A Norfolk farm has embraced hi-tech data analytics to improve its decision-making - unlocking digital insights which have already inspired a cropping change this spring.

Hall Farm at Necton, near Swaffham, is using the MyFarm Analytics system as part of its long-standing agronomy relationship with Frontier Agriculture.

Through an online portal, it instantly displays the farm's data, ranging from yields, crop marketing and accounts to soil analysis and nutrient mapping for precision farming.

Watton & Swaffham Times: Data analytics at Hall Farm, NectonData analytics at Hall Farm, Necton (Image: Sonya Duncan)

James Spratt and his father Edward, who run the family's 1,100-acre mixed farm, have only used the system for six months, but three years of the farm's historic data has been uploaded.

And it has already helped them to decide the most financially-viable and least risky crop after an exceptionally wet autumn compromised the usual rotation plans.

Several options, including spring wheat, maize and beans, were considered for fields which would usually have been planted with winter wheat.

At the click of a button, the system created budgets based on the farm's own historical data - and based on these insights, the decision was taken to plant spring barley.

James Spratt said it was an invaluable tool to maximise the farm's profitability.

"We’ve taken the emotion out of a lot of the decisions," he said. "Farmers are sticklers for tradition and being stuck in their ways, but here you can see exactly what you need to do in black and white.

"We can see our cost of production, and make sure we are spending the right amount of money on certain fields, and not over-spending on parts of the farm that are never going to produce the yield we are expecting it to.

"Time-saving is another massive thing. It is one thing we are all short of. I don’t want to be going home, getting out a folder and flicking through pages trying to find a figure."

The technological evolution also mirrors a generational change at the farm.

While 26-year-old James is taking on more responsibilities, arable manager Kevin Banham will be "stepping back from frontline action" following this summer’s harvest - after 49 years on the farm.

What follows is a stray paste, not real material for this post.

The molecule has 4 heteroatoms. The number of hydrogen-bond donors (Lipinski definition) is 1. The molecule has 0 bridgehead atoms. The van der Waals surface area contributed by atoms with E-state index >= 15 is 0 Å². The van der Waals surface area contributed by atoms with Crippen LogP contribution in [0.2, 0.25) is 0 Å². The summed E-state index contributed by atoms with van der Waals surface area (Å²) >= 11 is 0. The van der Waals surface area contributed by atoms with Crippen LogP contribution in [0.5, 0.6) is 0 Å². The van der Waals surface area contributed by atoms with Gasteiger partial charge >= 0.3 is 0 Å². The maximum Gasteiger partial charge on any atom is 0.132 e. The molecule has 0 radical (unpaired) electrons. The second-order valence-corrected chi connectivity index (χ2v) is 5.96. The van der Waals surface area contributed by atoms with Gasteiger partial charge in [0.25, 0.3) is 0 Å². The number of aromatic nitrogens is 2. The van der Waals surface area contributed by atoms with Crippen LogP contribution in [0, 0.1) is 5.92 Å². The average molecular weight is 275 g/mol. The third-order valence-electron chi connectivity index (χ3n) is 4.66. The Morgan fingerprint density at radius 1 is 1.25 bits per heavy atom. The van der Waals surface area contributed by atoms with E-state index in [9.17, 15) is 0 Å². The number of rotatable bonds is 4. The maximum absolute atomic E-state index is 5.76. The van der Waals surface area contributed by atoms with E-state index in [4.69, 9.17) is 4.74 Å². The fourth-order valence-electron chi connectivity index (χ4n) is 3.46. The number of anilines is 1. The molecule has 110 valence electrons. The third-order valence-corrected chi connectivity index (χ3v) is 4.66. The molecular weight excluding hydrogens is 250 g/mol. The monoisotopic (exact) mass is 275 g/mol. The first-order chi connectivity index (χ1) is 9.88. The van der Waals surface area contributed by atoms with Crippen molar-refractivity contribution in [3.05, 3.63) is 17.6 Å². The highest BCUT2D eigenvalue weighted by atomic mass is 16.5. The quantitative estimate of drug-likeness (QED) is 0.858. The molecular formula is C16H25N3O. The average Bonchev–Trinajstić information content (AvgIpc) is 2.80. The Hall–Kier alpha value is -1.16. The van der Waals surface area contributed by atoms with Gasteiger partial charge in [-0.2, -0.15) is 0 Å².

And Andrew Melton, Frontier's regional agronomy manager, who has advised the farm for more than 30 years, is also passing on knowledge to a younger agronomist, Kerris Poland.

Watton & Swaffham Times: Frontier agronomist Kerris Poland with farmer James Spratt and Henry Welham of Yagro at Hall Farm, NectonFrontier agronomist Kerris Poland with farmer James Spratt and Henry Welham of Yagro at Hall Farm, Necton (Image: Sonya Duncan)

"This is just the next step, and it has to keep evolving," said Mr Melton. "As Kerris develops her career as an agronomist, her relationship with James will be completely different.

"The fundamentals will stay the same, but they will be using different technology to what Edward and I would have been using over the last 30 years.

"That’s how it should be. It is not something to be frightened of. It is something to embrace.

"They are challenging what Edward and I have done, and that is important. Doing what we have always done is a recipe for disaster. Now we are using the farm's actual data, to make a more informed decision, with no emotion.

"It is an engine that has brought everything together in a manner that we can all use, to help us make everyday decisions, to be sustainable and profitable."

Edward Spratt added: "We have got to make use of this new technology. We have all the information there, but unless we can use the information it is pretty useless.

"The way farming is going over the next five to 10 years, it is going to be phenomenally tight. We have to spend our money very wisely and get a return."

Henry Welham of Yagro, the firm whose technology powers the system, said: "Growers have been told to collect data for a number of years, whether for auditing purposes, yield data, sales and contracts, invoices - but often that data sits siloed, and it is quite challenging and time-consuming to bring all of it together, to be able to make sense of it in a coherent way.

"The nice thing about this system is it analyses the farm’s own data, not just industry data. It is specific to what they are capable of achieving and the cost of inputs that have been typical on that crop here, and the figures are spat out in a matter of seconds, so they could consider the best route for the farm."

Watton & Swaffham Times: Farmer Edward Spratt with his son James and arable manager Kevin Banham at Hall Farm, NectonFarmer Edward Spratt with his son James and arable manager Kevin Banham at Hall Farm, Necton (Image: Sonya Duncan)